• Scientists discovered a hundred lights in space with unknown origins
  • The mysterious lights may have come from Dyson spheres
  • A failed supernova event may have created the mysterious lights

Scientists have discovered about a hundred mysterious blinking lights from space. They believe these lights may have been emitted by alien megastructures known as Dyson spheres.

In a new study published in the Astrophysical Journal, a team of scientists reported the discovery of mysterious lights that suddenly appear and disappear. They were able to spot the lights after going through publicly available images of the sky dating back to the 1950s.

After cross-referencing the images with current surveys of the sky, the scientists came across 100 light sources with unexplained origins. They noted that although some of them may have been produced naturally, these lights may have come from yet-to-be discovered astrophysical sources.

“The implications of finding such objects extend from traditional astrophysics fields to the more exotic searches for evidence of technologically advanced civilizations,” the scientists wrote in the study.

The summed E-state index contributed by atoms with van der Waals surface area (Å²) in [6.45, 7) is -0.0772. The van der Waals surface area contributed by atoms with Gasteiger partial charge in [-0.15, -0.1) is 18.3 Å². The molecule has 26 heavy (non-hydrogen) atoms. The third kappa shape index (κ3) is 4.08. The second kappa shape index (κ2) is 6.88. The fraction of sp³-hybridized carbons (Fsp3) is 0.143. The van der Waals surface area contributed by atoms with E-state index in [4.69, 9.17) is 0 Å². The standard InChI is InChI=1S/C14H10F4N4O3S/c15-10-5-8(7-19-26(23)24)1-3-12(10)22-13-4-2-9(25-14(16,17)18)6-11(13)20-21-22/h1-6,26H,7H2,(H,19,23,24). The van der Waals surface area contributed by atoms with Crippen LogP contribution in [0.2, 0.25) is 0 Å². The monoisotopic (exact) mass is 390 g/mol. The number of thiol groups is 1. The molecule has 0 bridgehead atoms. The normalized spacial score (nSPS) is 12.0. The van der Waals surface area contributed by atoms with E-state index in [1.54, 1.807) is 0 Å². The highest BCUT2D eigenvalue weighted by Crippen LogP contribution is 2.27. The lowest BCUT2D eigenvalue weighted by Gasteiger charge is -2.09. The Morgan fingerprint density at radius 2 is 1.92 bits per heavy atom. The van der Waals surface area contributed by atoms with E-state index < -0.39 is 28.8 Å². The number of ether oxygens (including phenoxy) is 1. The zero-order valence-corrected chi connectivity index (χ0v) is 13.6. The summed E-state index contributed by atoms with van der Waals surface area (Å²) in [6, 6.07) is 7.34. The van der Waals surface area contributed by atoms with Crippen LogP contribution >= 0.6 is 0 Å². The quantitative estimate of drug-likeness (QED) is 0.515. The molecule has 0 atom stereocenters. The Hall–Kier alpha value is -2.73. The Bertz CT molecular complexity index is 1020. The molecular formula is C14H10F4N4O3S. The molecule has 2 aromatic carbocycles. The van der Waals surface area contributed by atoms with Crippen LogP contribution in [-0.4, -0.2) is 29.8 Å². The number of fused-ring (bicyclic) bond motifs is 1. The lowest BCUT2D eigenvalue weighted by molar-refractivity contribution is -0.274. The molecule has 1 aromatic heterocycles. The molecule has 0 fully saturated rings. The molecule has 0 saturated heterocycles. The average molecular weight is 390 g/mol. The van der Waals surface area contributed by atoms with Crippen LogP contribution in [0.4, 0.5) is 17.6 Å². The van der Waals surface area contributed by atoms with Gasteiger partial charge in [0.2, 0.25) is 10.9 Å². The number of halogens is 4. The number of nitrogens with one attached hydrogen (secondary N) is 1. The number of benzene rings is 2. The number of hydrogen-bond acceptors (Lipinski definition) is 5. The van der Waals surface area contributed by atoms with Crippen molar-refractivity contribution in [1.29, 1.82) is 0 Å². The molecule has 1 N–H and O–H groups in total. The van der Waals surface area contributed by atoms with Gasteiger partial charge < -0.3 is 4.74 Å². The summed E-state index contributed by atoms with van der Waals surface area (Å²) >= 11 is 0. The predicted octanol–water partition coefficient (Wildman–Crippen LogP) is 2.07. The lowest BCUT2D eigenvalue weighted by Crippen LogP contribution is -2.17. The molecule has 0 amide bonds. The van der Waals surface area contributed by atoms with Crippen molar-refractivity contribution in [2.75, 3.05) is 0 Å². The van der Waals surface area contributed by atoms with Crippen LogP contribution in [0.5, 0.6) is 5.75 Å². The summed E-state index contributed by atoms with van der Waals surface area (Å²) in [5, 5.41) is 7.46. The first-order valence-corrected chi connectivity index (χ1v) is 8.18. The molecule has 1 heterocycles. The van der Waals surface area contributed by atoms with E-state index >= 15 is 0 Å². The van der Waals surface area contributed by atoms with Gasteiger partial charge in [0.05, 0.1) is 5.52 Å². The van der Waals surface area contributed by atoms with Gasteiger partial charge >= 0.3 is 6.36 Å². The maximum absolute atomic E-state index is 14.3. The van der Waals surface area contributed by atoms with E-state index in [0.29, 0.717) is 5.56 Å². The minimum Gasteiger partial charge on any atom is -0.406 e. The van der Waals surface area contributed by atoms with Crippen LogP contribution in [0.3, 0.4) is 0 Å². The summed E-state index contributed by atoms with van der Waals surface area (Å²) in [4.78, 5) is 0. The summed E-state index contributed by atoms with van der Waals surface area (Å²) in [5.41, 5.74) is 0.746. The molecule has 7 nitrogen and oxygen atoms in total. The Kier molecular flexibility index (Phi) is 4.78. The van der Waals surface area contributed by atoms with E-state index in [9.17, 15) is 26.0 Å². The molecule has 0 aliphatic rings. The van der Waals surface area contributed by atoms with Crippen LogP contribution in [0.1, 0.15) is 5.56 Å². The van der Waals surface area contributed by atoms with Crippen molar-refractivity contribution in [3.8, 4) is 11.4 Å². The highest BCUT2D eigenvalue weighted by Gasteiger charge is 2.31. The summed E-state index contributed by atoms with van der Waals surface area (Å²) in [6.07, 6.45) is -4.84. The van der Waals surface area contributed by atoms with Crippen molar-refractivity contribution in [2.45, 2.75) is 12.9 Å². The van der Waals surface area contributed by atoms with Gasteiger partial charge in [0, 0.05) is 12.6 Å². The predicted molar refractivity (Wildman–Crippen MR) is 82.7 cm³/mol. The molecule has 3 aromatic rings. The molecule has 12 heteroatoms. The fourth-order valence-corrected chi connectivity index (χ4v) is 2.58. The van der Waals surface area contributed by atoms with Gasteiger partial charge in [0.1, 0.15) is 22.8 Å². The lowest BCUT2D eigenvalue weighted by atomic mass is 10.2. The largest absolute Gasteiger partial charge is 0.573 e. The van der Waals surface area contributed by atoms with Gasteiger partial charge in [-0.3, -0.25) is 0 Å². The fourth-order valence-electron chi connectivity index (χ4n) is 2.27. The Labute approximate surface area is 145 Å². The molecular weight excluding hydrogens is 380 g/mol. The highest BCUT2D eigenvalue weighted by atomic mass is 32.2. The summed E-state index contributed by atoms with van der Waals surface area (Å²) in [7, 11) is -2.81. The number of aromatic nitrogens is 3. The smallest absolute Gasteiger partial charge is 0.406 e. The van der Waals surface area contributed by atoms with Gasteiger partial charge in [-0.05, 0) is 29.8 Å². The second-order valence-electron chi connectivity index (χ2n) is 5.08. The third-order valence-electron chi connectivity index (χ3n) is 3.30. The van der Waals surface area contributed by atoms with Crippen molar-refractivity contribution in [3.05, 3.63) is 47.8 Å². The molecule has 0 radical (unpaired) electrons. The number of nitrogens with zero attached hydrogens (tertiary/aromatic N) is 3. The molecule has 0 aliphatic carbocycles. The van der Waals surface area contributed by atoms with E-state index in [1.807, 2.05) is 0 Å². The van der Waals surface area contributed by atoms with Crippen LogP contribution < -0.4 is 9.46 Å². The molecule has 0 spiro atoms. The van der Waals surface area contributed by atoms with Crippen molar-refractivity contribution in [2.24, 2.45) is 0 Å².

One explanation suggests that the lights are forms of laser beams emitted by stars to naturally communicate with one another. On the other hand, the scientists noted that the mysterious may have come from Dyson spheres.

A Dyson sphere is a theoretical mega-structure in space used by spacefaring civilizations. In order to maintain the functions of the mega-structure, it absorbs the energy of a nearby star. Since this kind of technology cannot be produced on Earth, Dyson spheres are often attributed to a highly-advance race of extraterrestrials.

Aside from these theories, the scientists also offered natural explanations regarding the disappearing lights. According to the scientists, it is possible that these lights were produced by a dying star. However, instead of creating a full explosion like in traditional supernova events, a massive star may have collapsed into a black hole instead.

During this rare event, the star fails to emit a powerful light due to an absence of an explosion. But, even though this could be the natural origin of the vanishing lights, scientists noted that it would indicate a totally new astrophysical source.

“Finding an actually vanishing star—or a star that appears out of nowhere— would be a precious discovery and certainly would include new astrophysics beyond the one we know of today,” the study’s lead author Beatriz Villarroal of the Stockholm University and Instituto de Astrofísica de Canarias, Spain said in a statement.

Supernova 1987A
When Supernova 1987A exploded decades ago, it was one of the brightest exploding stars in over 400 years. NASA, ESA, P. Challis and R. Kirshner (Harvard-Smithsonian Center for Astrophysics)